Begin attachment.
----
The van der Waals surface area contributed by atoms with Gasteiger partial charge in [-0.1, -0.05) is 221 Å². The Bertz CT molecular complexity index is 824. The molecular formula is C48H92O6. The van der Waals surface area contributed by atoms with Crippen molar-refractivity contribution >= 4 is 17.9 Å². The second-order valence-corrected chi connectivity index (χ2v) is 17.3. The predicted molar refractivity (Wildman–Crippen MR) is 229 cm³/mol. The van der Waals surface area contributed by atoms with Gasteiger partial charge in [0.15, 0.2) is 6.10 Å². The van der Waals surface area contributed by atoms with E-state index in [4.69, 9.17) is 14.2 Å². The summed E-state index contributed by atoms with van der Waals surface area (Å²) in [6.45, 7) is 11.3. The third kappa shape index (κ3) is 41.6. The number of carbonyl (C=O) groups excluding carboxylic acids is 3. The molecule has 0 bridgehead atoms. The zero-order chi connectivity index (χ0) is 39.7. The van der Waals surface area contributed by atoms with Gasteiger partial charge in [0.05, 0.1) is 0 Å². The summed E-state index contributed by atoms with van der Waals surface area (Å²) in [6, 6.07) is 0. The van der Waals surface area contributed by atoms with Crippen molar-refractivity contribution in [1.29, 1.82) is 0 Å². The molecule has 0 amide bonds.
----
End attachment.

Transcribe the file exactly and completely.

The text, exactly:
The van der Waals surface area contributed by atoms with Gasteiger partial charge in [-0.1, -0.05) is 221 Å². The Bertz CT molecular complexity index is 824. The molecular formula is C48H92O6. The van der Waals surface area contributed by atoms with Crippen molar-refractivity contribution >= 4 is 17.9 Å². The second-order valence-corrected chi connectivity index (χ2v) is 17.3. The predicted molar refractivity (Wildman–Crippen MR) is 229 cm³/mol. The van der Waals surface area contributed by atoms with Gasteiger partial charge in [0.15, 0.2) is 6.10 Å². The van der Waals surface area contributed by atoms with E-state index in [4.69, 9.17) is 14.2 Å². The summed E-state index contributed by atoms with van der Waals surface area (Å²) in [6.45, 7) is 11.3. The third kappa shape index (κ3) is 41.6. The number of carbonyl (C=O) groups excluding carboxylic acids is 3. The molecule has 0 bridgehead atoms. The zero-order chi connectivity index (χ0) is 39.7. The van der Waals surface area contributed by atoms with Gasteiger partial charge in [0.05, 0.1) is 0 Å². The summed E-state index contributed by atoms with van der Waals surface area (Å²) in [6, 6.07) is 0. The van der Waals surface area contributed by atoms with Crippen molar-refractivity contribution in [1.29, 1.82) is 0 Å². The molecule has 0 amide bonds.